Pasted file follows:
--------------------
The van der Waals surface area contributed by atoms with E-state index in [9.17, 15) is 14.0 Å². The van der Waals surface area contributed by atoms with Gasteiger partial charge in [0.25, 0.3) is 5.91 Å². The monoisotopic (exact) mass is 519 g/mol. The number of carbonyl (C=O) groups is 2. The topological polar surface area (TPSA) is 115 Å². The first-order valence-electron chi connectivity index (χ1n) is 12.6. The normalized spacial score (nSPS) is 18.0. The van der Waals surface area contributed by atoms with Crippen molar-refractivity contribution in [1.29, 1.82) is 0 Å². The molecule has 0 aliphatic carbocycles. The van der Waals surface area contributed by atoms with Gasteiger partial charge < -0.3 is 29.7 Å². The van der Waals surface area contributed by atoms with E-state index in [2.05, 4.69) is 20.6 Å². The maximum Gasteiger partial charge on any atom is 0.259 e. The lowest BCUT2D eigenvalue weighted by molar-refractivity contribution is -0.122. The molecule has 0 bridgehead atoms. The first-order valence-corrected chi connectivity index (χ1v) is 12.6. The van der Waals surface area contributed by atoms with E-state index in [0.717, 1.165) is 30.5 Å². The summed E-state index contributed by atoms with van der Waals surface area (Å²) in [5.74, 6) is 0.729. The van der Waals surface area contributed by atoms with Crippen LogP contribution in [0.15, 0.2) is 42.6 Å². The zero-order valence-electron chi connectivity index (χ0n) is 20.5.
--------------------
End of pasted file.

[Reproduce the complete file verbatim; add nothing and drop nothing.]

The van der Waals surface area contributed by atoms with E-state index in [9.17, 15) is 14.0 Å². The van der Waals surface area contributed by atoms with Gasteiger partial charge in [0.25, 0.3) is 5.91 Å². The monoisotopic (exact) mass is 519 g/mol. The number of carbonyl (C=O) groups is 2. The topological polar surface area (TPSA) is 115 Å². The first-order valence-electron chi connectivity index (χ1n) is 12.6. The normalized spacial score (nSPS) is 18.0. The van der Waals surface area contributed by atoms with Crippen molar-refractivity contribution in [1.29, 1.82) is 0 Å². The molecule has 0 aliphatic carbocycles. The van der Waals surface area contributed by atoms with Gasteiger partial charge < -0.3 is 29.7 Å². The van der Waals surface area contributed by atoms with E-state index in [2.05, 4.69) is 20.6 Å². The maximum Gasteiger partial charge on any atom is 0.259 e. The lowest BCUT2D eigenvalue weighted by molar-refractivity contribution is -0.122. The molecule has 0 bridgehead atoms. The first-order valence-corrected chi connectivity index (χ1v) is 12.6. The van der Waals surface area contributed by atoms with E-state index in [0.717, 1.165) is 30.5 Å². The summed E-state index contributed by atoms with van der Waals surface area (Å²) in [5.74, 6) is 0.729. The van der Waals surface area contributed by atoms with Crippen LogP contribution in [0.15, 0.2) is 42.6 Å². The zero-order valence-electron chi connectivity index (χ0n) is 20.5.